If the answer choices are given as follows, automatically eliminate choices that contain the incorrect answer.
(A) I
(B) II
(C) III
(D) I and II
(E) II and III
Choices (A) and (D) are eliminated right away, leaving you with only 3 choices among which to decide. This narrows down the choices and increases your chance of getting the correct answer.
An item of the DS type contains a question followed by two statements. The given statements are always true and correct. The test-taker’s task is to determine the sufficiency or insufficiency of the information contained in the statements provided in answering the question. The DS question is either a Yes/No question or a Value question. Answer choices will always be written in the following format and order:
(A) Statement (1) alone is sufficient, but statement (2) is not sufficient.
(B) Statement (2) alone is sufficient, but statement (1) is not sufficient.
(C) BOTH statements TOGETHER are sufficient, but NEITHER statement ALONE is sufficient.
(D) EACH statement ALONE is sufficient.
(E) Statements (1) and (2) TOGETHER are NOT sufficient.
It is necessary to memorize the meaning of each choice and to develop strategies in answering questions of this type.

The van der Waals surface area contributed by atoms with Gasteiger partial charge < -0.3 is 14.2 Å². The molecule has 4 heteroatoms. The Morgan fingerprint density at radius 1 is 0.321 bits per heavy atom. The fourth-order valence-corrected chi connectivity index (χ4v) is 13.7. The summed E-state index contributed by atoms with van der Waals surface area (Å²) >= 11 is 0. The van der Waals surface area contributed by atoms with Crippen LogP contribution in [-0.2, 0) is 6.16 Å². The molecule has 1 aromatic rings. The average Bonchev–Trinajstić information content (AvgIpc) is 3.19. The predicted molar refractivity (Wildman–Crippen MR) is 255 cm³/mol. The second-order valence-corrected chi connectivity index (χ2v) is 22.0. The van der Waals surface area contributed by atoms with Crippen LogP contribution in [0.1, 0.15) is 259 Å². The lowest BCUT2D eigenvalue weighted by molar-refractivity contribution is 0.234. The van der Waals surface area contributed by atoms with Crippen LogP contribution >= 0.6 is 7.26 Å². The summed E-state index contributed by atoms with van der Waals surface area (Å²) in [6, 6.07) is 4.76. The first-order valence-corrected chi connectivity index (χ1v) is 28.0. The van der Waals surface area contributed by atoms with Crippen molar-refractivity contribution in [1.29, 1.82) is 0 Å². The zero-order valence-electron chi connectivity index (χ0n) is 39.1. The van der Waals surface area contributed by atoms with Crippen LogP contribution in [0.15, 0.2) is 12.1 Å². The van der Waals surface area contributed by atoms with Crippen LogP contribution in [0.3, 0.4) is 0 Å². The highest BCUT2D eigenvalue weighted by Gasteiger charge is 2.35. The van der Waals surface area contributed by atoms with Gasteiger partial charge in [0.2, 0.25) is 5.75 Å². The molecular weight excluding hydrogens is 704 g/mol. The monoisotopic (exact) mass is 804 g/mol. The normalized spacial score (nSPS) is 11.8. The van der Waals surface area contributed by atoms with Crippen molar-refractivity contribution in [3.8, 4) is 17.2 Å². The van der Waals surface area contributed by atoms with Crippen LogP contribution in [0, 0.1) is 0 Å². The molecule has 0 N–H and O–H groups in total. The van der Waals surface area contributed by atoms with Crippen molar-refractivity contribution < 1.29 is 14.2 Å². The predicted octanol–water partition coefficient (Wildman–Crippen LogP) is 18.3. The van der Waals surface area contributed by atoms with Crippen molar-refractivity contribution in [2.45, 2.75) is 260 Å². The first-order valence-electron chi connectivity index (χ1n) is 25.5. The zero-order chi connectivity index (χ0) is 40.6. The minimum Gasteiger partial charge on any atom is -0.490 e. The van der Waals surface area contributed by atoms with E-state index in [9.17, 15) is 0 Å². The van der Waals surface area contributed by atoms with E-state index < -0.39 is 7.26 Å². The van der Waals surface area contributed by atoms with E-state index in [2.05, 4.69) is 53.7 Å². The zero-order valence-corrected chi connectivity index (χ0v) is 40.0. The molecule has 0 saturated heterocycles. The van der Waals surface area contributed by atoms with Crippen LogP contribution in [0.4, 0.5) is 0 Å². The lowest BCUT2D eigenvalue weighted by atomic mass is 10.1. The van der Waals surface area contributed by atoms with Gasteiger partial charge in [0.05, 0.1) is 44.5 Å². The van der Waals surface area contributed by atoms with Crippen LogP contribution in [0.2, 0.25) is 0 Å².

After inspecting a statement, the answer choices can be narrowed down to three or even two. Here’s why. If you find Statement 1 to be sufficient in solving the question, you can eliminate choices (B), (C) and (E) right away. The only possible choices now are (A) and (D). Evaluate whether Statement 2 is sufficient to solve the question. If it is sufficient, the correct answer is (D). If it is insufficient, the correct answer is (A). With narrowed down choices, your chance of getting a correct answer is higher.
In the example given under the subtopic on Logical Reasoning, two of the given statements are correct – Statement II and Statement III. Immediately eliminate all answer choices that include the incorrect statement (I) and all answer choices that have only one correct statement. Choices (A), (B), (C) and (D) are easily eliminated this way, leaving only the correct choice which is (E).